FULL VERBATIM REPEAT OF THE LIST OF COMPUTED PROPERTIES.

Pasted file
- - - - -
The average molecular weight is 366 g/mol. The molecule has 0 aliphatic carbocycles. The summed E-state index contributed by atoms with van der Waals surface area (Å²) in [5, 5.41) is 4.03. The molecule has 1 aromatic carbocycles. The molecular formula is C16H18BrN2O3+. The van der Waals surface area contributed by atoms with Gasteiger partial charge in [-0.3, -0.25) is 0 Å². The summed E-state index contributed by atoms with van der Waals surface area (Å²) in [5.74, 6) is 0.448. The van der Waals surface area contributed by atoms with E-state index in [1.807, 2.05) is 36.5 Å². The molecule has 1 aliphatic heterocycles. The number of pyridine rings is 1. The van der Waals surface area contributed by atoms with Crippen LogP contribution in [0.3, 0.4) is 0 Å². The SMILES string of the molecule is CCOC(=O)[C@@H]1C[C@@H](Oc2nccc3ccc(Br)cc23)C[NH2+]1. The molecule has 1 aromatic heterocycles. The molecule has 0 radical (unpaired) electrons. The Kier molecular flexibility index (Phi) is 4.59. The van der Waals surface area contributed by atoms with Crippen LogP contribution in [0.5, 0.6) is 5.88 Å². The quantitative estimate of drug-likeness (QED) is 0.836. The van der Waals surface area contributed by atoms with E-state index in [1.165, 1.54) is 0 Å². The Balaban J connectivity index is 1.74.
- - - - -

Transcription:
The average molecular weight is 366 g/mol. The molecule has 0 aliphatic carbocycles. The summed E-state index contributed by atoms with van der Waals surface area (Å²) in [5, 5.41) is 4.03. The molecule has 1 aromatic carbocycles. The molecular formula is C16H18BrN2O3+. The van der Waals surface area contributed by atoms with Gasteiger partial charge in [-0.3, -0.25) is 0 Å². The summed E-state index contributed by atoms with van der Waals surface area (Å²) in [5.74, 6) is 0.448. The van der Waals surface area contributed by atoms with E-state index in [1.807, 2.05) is 36.5 Å². The molecule has 1 aliphatic heterocycles. The number of pyridine rings is 1. The van der Waals surface area contributed by atoms with Crippen LogP contribution in [0.3, 0.4) is 0 Å². The SMILES string of the molecule is CCOC(=O)[C@@H]1C[C@@H](Oc2nccc3ccc(Br)cc23)C[NH2+]1. The molecule has 1 aromatic heterocycles. The molecule has 0 radical (unpaired) electrons. The Kier molecular flexibility index (Phi) is 4.59. The van der Waals surface area contributed by atoms with Crippen LogP contribution in [0.5, 0.6) is 5.88 Å². The quantitative estimate of drug-likeness (QED) is 0.836. The van der Waals surface area contributed by atoms with E-state index in [1.165, 1.54) is 0 Å². The Balaban J connectivity index is 1.74.